As temperatures rise around the world, species need to adapt to the changing ecosystem in order to thrive. In 2008, drought and high temperatures cost $2 billion in agricultural losses to California, Texas, North Carolina, South Carolina, Georgia and Tennessee. Finding ways in which plants can adapt and thrive in higher temperature regions would help reduce food security concerns.
In Yellowstone National Park, where the temperature of the soil can reach 55 degrees Celsius (131 degrees Fahrenheit), researchers found a fungus called Curvularia protuberata that can live in the tropical panic grass Dichanthelium lanuginosum without harming it. Interestingly, when they are separated, neither the fungus nor the grass can survive at temperatures exceeding 38 degrees Celsius.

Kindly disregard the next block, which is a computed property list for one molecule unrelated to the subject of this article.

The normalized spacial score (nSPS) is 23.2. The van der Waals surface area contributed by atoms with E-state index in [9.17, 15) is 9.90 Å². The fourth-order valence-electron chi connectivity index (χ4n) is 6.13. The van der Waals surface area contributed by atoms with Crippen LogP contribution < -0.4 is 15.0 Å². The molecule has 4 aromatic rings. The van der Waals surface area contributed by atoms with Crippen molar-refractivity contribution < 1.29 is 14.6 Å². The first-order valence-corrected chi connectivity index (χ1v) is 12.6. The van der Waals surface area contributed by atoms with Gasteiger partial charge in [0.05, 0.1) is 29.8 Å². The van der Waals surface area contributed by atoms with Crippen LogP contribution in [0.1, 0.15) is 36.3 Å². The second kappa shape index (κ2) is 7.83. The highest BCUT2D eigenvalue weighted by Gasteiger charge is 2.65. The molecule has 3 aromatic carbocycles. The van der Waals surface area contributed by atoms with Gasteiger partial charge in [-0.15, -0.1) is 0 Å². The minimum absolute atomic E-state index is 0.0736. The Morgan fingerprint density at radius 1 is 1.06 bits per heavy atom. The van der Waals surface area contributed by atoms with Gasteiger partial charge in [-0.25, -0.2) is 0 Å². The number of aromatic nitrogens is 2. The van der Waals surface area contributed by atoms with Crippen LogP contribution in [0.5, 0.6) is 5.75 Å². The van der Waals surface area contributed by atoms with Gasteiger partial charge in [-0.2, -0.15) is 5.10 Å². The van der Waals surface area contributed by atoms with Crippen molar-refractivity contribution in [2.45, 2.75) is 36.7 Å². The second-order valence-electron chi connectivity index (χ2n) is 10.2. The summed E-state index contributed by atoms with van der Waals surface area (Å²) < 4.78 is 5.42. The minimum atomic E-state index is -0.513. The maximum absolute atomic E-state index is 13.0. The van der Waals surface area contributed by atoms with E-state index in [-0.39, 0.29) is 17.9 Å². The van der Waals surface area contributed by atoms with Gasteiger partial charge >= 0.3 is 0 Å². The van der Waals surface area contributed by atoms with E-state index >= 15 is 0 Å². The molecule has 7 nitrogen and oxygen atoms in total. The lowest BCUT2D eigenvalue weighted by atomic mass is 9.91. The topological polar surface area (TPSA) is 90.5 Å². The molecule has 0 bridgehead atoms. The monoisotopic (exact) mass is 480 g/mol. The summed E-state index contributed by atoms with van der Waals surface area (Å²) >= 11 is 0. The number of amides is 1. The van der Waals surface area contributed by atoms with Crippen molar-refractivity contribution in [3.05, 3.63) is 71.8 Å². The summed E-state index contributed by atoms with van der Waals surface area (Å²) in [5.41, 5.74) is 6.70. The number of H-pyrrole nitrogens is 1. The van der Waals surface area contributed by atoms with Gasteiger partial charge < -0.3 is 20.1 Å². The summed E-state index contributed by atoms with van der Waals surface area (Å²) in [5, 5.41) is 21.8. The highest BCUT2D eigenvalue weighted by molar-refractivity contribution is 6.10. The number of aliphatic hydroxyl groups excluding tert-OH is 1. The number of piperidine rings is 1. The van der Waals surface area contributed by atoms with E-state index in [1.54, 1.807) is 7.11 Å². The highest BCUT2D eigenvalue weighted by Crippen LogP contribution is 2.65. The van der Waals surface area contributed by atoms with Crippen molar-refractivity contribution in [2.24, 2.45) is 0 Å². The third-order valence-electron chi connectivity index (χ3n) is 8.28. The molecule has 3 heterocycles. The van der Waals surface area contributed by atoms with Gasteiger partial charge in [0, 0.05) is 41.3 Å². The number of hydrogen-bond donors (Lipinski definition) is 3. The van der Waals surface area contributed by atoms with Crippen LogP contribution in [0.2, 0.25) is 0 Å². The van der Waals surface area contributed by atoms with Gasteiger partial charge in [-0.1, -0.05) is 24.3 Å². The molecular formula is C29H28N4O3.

Studies have shown the symbiosis is actually a three-way relationship, involving a double-stranded RNA virus in the fungus that is crucial to the heat tolerance trait. Researchers do now know, however, just how the symbiotic relationship allows the plants to thrive in heated environments. By sequencing the fungus and studying how the genetic information is altered by the presence of the virus, researchers hope to understand the molecular pathways involved in conferring heat tolerance and use that information in turn to find ways of helping other plants adapt to the warming global climate.
Principal Investigators: Marilyn Roossinck and Mustafa Morsy, Samuel Roberts Noble Foundation
Program: CSP 2010